Evidence of a gothic novel in Frankenstein
Gloomy settings have been used for centuries by many authors to generate a Gothic novel. Bram Stoker used this method to write Dracula, the dreary tale of a dead demon who survives by drinking the blood of the living. Stoker uses gothic imagery to enhance the horror of his novel. Much similar to this, Mary Shelley uses the same tactic to create her own tale of a monster. In her novel Frankenstein, she creates her own gothic novel by the classical elements of a dark setting, the use of a villainous character, and the mysterious tone.
Initially, Mary Shelley uses a dark setting to portray Frankenstein as a gothic novel. The dark setting pushes the plot and creates the essence of many of the scenes in this sinister story. Once Dr. Frankenstein decides to sneak into an uncanny cemetery and steals a body, the setting allows the exposure of his ominous fascination. He looks down at the lifeless body and his instruments "on a dreary night of November" and "the rain pattered dismally against the panes." (47). This dark setting in this scene serves as a window into the doctor's heart and exposes his intentions. The desolate setting displays the regrets and remorse the doctor feels after creating the hideous creature. It foreshadows the continuous dark tone of the story. This darkness is elevated by the horrific image Shelley presents. In the story, it was completely dark when [Victor] arrived in the environs of Geneva the thunder burst with a terrific crash over [his] head, and during a lightning flash, Victor sees his monster (62). While the monster shares his detailed life to Victor, he uses dark words, also inspiring the dim setting. He talks about the changes from light to darkness, and he says the moon had disappeared from the night (88). These analogies perfectly suit his inability to fit into society, in a world that is able to travel in daylight. The night is the only time he can be concealed from the fearful, disgusted eyes of others. This describes the dreary and depressing setting of Shelleys Gothic novel.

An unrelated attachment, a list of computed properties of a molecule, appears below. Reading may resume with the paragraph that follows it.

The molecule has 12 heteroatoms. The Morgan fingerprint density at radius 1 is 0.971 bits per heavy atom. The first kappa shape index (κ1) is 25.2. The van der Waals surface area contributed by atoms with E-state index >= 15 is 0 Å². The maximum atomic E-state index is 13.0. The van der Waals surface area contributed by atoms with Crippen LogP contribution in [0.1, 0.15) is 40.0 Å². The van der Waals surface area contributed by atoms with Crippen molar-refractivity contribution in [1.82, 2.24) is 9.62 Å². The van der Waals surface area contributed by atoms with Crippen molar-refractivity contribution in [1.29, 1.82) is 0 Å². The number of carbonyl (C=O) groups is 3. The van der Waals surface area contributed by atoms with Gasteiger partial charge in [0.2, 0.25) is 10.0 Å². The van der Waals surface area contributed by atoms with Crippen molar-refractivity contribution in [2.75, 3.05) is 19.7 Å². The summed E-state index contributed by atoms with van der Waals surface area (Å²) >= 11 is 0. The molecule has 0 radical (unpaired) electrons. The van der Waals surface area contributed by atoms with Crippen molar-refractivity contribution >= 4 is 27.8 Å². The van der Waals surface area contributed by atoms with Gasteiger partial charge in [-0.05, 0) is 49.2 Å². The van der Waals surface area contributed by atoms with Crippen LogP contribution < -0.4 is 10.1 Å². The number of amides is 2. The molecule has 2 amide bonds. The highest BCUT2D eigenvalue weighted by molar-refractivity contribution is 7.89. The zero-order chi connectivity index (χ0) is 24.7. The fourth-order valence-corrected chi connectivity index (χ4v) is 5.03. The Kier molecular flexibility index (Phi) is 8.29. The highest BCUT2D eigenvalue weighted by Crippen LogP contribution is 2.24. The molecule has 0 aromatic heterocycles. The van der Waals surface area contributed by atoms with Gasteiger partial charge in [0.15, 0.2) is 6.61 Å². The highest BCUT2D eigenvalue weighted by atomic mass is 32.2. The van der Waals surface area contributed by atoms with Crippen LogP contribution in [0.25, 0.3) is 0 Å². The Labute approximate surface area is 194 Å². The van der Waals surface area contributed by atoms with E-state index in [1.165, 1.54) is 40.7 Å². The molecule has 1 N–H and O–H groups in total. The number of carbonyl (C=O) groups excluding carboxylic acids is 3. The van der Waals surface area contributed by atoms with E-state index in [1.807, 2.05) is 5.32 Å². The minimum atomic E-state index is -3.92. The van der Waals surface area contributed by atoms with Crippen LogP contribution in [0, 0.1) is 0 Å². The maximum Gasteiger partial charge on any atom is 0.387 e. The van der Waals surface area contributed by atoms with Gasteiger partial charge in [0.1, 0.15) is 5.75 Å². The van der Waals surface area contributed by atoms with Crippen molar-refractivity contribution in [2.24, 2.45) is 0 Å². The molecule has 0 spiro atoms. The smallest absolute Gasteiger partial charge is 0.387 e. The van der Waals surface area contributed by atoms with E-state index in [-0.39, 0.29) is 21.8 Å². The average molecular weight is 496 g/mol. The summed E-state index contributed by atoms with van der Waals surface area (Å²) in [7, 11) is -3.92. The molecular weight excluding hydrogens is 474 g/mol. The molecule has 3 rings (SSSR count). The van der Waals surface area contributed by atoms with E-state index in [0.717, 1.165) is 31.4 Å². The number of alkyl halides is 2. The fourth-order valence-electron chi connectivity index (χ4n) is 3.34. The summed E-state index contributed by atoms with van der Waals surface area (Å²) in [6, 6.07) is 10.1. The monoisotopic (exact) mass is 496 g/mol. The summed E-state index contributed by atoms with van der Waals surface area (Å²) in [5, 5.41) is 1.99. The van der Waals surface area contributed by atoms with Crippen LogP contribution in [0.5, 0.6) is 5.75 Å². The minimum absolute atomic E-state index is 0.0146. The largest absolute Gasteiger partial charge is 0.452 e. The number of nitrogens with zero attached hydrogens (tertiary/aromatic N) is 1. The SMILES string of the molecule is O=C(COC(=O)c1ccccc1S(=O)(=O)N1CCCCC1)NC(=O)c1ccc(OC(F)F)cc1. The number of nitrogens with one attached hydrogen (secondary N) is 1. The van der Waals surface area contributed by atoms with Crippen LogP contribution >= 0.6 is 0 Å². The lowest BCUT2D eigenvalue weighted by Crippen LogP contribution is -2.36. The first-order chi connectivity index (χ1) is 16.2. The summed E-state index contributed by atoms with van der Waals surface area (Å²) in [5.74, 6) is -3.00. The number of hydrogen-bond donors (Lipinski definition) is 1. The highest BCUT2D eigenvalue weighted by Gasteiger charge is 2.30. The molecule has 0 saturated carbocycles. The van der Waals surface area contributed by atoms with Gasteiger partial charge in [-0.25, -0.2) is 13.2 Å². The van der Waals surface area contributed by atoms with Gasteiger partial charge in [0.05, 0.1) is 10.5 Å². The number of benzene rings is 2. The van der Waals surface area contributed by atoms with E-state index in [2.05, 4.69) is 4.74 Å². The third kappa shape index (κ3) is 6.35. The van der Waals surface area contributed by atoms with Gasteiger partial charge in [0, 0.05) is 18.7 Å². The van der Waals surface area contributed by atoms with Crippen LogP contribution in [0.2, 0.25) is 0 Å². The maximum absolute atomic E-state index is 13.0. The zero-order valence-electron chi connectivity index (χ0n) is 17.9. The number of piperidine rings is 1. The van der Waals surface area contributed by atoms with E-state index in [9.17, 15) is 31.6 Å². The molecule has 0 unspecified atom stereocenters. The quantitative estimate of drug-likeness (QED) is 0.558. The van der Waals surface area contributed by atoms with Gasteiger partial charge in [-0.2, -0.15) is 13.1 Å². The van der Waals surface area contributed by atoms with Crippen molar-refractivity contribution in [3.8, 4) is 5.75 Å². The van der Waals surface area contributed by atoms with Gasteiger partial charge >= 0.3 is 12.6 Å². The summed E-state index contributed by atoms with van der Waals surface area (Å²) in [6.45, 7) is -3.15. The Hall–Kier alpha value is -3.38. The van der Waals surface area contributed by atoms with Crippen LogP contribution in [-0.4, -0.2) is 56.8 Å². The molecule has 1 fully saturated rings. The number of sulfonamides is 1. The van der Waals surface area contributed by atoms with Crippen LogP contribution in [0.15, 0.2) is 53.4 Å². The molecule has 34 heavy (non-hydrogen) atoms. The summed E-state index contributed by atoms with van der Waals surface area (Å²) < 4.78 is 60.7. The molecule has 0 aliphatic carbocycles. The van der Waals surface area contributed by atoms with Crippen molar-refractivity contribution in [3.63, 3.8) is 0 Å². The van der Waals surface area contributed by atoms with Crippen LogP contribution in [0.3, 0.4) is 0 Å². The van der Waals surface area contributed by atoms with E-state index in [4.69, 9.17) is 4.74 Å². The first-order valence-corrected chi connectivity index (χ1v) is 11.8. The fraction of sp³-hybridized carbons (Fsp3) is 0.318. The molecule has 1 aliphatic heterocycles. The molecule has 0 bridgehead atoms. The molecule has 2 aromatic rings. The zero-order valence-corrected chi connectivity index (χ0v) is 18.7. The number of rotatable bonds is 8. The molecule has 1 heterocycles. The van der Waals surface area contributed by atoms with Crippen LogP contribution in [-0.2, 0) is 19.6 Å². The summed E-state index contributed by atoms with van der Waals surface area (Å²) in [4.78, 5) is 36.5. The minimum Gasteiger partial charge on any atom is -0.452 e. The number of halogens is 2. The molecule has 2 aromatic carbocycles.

Additionally, involving a villainous character to the novel made it appear more Gothic. When first imaged, the creation was not intended for evil. He states that he wanted acceptance from Victor, since he created him. After he is abused and scorned by human beings, he decides to hate all humans. The creature of havoc unintentionally kills young William first, beginning the rivalry of Victor and the monster (118). In this novel, still, there appears two villains; both Victor and the creature. Victor is not assumed as a villain because of his love and passion throughout the book. Many also assume he is the victim because he did not physically kill anyone. This turns to the obvious actions of the monster. He did kill people, but only because [Victor] formed a monster so hideous that even [he] turned from [him] in disgust (111). The pitiful creature did not acknowledge why his father neglected him, for he knew they were one. The monster decided that since he would not have anyone to love, neither would Victor. To promote this, the monster would torture Victor by killing all the people that he loved. Victor expresses his rage to the monsters killings by saying, "the graves of William and Justine the first hapless victims to [his] unhallowed arts" (73). Victor failed to recognize the similarity between his monster and himself. Including a wicked character in the plot increases the dramatic event and evilness of the setting.
Lastly, Shelley emphasizes a gothic novel by employing a mysterious tone. By using a mysterious tone, Shelley evokes fear and curiosity to the reader. By including letters between Robert Walton and [his] dear sister, Margaret, a sense of intimacy is created (17). Since the letter was only meant for the two siblings to read, Shelley creates a sensation of secrets being told, deepening the curiosity level. Shelley also enhances a mysterious tone by applying cautious words. Victor says, The world was a secret which [he] desired to divine. Curiosity, earnest research to learn the hidden laws of nature, (31). By including words such as secret and hidden, a more penetrating tone is set. In the opening of the novel, Shelley begins with the findings of a man floating on a sheet of ice that Waltons crew restored [back] to animation, (20). This automatically sparks the readers attention because it creates a mood of mystery and unknowing. In this sense, when Shelley sets a mysterious tone, she boosts the gloominess of the gothic novel.
The gloomy, dark setting acts as a character, drawing two lost souls together and creating a frightening tale of life, death and loneliness. It's no wonder that it's a night of unrest that gives birth to the monster. It creates a classic gothic novel by using a dark setting, the use of a villainous character, and the mysterious tone.